A class used to describe an error situation that is detected during the execution of a method. The method's code uses a Throw statement to output an exception object (which must be specified in the method declaration). If the code that invokes the method is within a Try block, it can use a Catch block, following the invocation and within the Try block, to respond to an exception and thereby to prevent request cancellation.
A method that returns a value and cannot be set, that is, appear on the left side of an assignment. The term function is not standard object-oriented programming terminology, but it is used in Visual Basic in almost exactly the same way.
Intrinsic method
A method which is applied not to an object, but rather to a string or number, providing the benefits of object-oriented syntax when operating on strings and numbers.
The process of the creation of an object, that is, an instance of a class.
A method or variable in a class. A class is completely defined by its members, that is, its variables and methods.
A block of code that performs a particular operation in a particular class. In SOUL OOP, there are four kinds of methods: subroutines, functions, properties, and constructors. Methods can be shared that is, perform work independent of any instance of a class; or they can be non-shared, that is, perform work on an object, a specific instance of a class.
A collection of information that describes some entity, often some "real world" entity such as a customer or an order or a part. Objects have state, that is, information contained in the object can change over time, usually as a result of methods (actions) performed against the object. Objects are never accessed directly but are accessed via references. Most important among these references are object variables that, in SOUL, look very much like regular %variables. The specific information held in an object and the methods (actions) available on an object are described by the object's class.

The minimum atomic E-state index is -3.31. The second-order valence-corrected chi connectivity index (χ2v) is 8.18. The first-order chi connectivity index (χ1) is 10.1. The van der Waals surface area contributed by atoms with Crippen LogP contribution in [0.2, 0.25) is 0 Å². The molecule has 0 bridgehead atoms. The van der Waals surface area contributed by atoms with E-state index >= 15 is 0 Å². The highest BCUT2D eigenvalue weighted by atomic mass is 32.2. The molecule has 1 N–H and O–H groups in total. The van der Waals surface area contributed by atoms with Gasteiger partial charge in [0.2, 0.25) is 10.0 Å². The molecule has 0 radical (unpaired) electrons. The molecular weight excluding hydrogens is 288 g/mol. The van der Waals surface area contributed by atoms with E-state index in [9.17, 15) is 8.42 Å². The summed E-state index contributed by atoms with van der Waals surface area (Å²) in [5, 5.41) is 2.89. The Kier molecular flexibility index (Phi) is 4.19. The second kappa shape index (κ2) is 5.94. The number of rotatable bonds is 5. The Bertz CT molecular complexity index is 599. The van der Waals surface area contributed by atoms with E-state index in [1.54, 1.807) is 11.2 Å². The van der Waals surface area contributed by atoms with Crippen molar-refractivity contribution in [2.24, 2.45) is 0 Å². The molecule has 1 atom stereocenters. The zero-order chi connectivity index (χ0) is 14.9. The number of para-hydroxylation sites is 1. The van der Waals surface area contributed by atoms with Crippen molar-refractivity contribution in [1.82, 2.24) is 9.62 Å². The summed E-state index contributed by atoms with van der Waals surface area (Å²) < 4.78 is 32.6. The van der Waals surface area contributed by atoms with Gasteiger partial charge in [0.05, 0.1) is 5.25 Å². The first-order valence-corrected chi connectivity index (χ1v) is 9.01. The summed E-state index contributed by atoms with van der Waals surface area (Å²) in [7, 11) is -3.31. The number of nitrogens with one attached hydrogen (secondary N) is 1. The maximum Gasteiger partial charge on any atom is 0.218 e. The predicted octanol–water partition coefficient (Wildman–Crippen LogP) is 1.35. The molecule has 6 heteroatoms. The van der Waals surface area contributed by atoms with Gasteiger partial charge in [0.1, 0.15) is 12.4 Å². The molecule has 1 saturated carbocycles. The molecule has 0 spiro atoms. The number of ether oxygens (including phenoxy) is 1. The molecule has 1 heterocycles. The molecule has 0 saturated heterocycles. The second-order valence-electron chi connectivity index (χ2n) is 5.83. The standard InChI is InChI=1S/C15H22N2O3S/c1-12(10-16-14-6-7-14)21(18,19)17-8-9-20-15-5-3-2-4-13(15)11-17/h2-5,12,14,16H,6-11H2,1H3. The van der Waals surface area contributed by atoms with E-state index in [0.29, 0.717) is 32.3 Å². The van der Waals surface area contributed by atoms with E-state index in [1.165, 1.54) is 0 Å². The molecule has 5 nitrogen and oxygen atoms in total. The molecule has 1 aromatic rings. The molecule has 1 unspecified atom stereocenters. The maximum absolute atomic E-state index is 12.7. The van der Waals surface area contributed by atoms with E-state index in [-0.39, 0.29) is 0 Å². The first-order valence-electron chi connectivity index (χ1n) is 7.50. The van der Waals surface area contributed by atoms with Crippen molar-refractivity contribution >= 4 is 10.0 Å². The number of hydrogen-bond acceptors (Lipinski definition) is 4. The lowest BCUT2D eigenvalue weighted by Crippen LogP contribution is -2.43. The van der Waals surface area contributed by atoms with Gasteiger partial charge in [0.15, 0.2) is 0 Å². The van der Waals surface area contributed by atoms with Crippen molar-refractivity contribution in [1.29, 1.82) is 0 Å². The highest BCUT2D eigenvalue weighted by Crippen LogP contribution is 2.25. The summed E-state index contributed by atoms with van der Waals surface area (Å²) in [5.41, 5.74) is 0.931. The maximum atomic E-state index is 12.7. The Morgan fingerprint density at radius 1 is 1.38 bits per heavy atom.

Method object
In a SOUL statement that invokes a method into operation, the object variable that references the object on which the method operates.
A method that reflects the state of an object (class instance) or, in the case of a shared property, the state of the class as a whole. Properties can be read-only or settable, that is, valid on the left side of an assignment statement. Properties appear to users of a class to be almost identical to class variables, but they actually have code behind them that is run when the property value is set or retrieved. The term property is not standard object-oriented programming terminology, but it is used in Visual Basic in almost exactly the same way.
A standard layout of variables. A structure is similar to an image, except a structure can have many instances while an image can only have one. Structure variables have the layout indicated by the structure definition, and they can be assigned to each other. Structures are different from objects in that structures are passed by value rather than by reference. Structures can be thought of as composite datatypes.
A method that does not return a value and cannot be set, that is, appear on the left side of an assignment. The term subroutine is not standard object-oriented programming terminology, but it is used in Visual Basic in almost exactly the same way, though in VB subroutines are denoted by the word Sub.
A container for a value. In addition to the standard SOUL variables, SOUL OOP provides class variables. A class variable can be shared (accessed via a class reference and not associated with a specific object) or non-shared (accessed via an object reference and associated with that object).

See also